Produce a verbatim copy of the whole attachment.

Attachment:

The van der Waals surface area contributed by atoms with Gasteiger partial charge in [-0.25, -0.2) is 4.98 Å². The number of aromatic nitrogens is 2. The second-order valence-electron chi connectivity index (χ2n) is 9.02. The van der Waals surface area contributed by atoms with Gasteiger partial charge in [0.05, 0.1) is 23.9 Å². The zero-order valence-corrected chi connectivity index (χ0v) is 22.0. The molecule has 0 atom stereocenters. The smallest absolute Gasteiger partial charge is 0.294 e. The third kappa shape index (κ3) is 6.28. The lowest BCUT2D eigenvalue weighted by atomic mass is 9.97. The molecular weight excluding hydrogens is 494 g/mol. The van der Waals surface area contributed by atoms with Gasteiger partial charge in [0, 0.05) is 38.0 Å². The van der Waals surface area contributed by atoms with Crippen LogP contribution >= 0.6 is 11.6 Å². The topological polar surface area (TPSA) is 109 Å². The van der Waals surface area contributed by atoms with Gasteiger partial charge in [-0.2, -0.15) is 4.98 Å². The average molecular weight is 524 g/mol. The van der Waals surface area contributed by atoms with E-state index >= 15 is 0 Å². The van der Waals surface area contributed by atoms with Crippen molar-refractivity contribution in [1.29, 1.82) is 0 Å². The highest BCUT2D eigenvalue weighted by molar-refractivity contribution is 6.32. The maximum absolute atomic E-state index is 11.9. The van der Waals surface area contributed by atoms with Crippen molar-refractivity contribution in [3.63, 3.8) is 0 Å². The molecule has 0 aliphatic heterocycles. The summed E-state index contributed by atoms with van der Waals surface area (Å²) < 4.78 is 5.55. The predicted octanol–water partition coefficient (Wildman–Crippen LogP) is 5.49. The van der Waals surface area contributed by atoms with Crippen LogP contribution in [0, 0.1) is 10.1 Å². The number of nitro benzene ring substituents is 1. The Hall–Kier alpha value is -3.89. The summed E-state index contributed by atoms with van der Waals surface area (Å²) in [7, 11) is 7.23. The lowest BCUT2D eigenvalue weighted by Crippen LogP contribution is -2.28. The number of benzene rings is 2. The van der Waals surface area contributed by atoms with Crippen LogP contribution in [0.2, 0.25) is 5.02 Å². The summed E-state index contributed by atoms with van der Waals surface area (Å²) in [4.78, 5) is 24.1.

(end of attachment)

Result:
The van der Waals surface area contributed by atoms with Gasteiger partial charge in [-0.25, -0.2) is 4.98 Å². The number of aromatic nitrogens is 2. The second-order valence-electron chi connectivity index (χ2n) is 9.02. The van der Waals surface area contributed by atoms with Gasteiger partial charge in [0.05, 0.1) is 23.9 Å². The zero-order valence-corrected chi connectivity index (χ0v) is 22.0. The molecule has 0 atom stereocenters. The smallest absolute Gasteiger partial charge is 0.294 e. The third kappa shape index (κ3) is 6.28. The lowest BCUT2D eigenvalue weighted by atomic mass is 9.97. The molecular weight excluding hydrogens is 494 g/mol. The van der Waals surface area contributed by atoms with Gasteiger partial charge in [0, 0.05) is 38.0 Å². The van der Waals surface area contributed by atoms with Crippen LogP contribution >= 0.6 is 11.6 Å². The topological polar surface area (TPSA) is 109 Å². The van der Waals surface area contributed by atoms with Gasteiger partial charge in [-0.2, -0.15) is 4.98 Å². The average molecular weight is 524 g/mol. The van der Waals surface area contributed by atoms with E-state index >= 15 is 0 Å². The van der Waals surface area contributed by atoms with Crippen molar-refractivity contribution in [1.29, 1.82) is 0 Å². The highest BCUT2D eigenvalue weighted by molar-refractivity contribution is 6.32. The maximum absolute atomic E-state index is 11.9. The van der Waals surface area contributed by atoms with Crippen molar-refractivity contribution in [3.63, 3.8) is 0 Å². The molecule has 0 aliphatic heterocycles. The summed E-state index contributed by atoms with van der Waals surface area (Å²) < 4.78 is 5.55. The predicted octanol–water partition coefficient (Wildman–Crippen LogP) is 5.49. The van der Waals surface area contributed by atoms with Crippen LogP contribution in [0, 0.1) is 10.1 Å². The number of nitro benzene ring substituents is 1. The Hall–Kier alpha value is -3.89. The summed E-state index contributed by atoms with van der Waals surface area (Å²) in [7, 11) is 7.23. The lowest BCUT2D eigenvalue weighted by Crippen LogP contribution is -2.28. The number of benzene rings is 2. The van der Waals surface area contributed by atoms with Crippen LogP contribution in [0.2, 0.25) is 5.02 Å². The summed E-state index contributed by atoms with van der Waals surface area (Å²) in [4.78, 5) is 24.1.